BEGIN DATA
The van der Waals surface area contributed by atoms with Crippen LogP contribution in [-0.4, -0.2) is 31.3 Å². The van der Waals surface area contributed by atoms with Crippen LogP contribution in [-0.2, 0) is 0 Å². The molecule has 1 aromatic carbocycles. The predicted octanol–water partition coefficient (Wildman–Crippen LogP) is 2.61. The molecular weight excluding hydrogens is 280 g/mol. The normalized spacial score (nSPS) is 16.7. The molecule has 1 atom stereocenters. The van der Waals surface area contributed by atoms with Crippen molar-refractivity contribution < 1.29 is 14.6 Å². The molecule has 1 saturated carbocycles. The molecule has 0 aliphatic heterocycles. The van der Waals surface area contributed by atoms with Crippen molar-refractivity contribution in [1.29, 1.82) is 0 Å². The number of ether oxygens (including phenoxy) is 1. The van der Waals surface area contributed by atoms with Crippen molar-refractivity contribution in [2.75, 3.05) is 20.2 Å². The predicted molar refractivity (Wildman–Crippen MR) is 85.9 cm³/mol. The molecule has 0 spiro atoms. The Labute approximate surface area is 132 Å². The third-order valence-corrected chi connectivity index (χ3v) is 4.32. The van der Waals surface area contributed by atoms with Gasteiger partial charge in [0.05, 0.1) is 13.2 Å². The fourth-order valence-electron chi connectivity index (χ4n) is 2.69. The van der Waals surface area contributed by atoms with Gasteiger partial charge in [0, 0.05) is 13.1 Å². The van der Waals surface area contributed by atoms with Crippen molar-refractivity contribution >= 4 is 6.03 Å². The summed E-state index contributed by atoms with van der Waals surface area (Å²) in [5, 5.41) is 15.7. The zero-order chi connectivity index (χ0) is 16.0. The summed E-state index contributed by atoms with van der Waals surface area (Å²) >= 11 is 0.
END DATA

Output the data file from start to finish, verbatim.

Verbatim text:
The van der Waals surface area contributed by atoms with Crippen LogP contribution in [-0.4, -0.2) is 31.3 Å². The van der Waals surface area contributed by atoms with Crippen LogP contribution in [-0.2, 0) is 0 Å². The molecule has 1 aromatic carbocycles. The predicted octanol–water partition coefficient (Wildman–Crippen LogP) is 2.61. The molecular weight excluding hydrogens is 280 g/mol. The normalized spacial score (nSPS) is 16.7. The molecule has 1 atom stereocenters. The van der Waals surface area contributed by atoms with Crippen molar-refractivity contribution < 1.29 is 14.6 Å². The molecule has 1 saturated carbocycles. The molecule has 0 aliphatic heterocycles. The van der Waals surface area contributed by atoms with Crippen molar-refractivity contribution in [1.29, 1.82) is 0 Å². The number of ether oxygens (including phenoxy) is 1. The van der Waals surface area contributed by atoms with Crippen molar-refractivity contribution in [2.75, 3.05) is 20.2 Å². The predicted molar refractivity (Wildman–Crippen MR) is 85.9 cm³/mol. The molecule has 0 spiro atoms. The Labute approximate surface area is 132 Å². The third-order valence-corrected chi connectivity index (χ3v) is 4.32. The van der Waals surface area contributed by atoms with Gasteiger partial charge in [0.05, 0.1) is 13.2 Å². The fourth-order valence-electron chi connectivity index (χ4n) is 2.69. The van der Waals surface area contributed by atoms with Gasteiger partial charge in [0, 0.05) is 13.1 Å². The van der Waals surface area contributed by atoms with Crippen molar-refractivity contribution >= 4 is 6.03 Å². The summed E-state index contributed by atoms with van der Waals surface area (Å²) in [5, 5.41) is 15.7. The zero-order chi connectivity index (χ0) is 16.0. The summed E-state index contributed by atoms with van der Waals surface area (Å²) >= 11 is 0.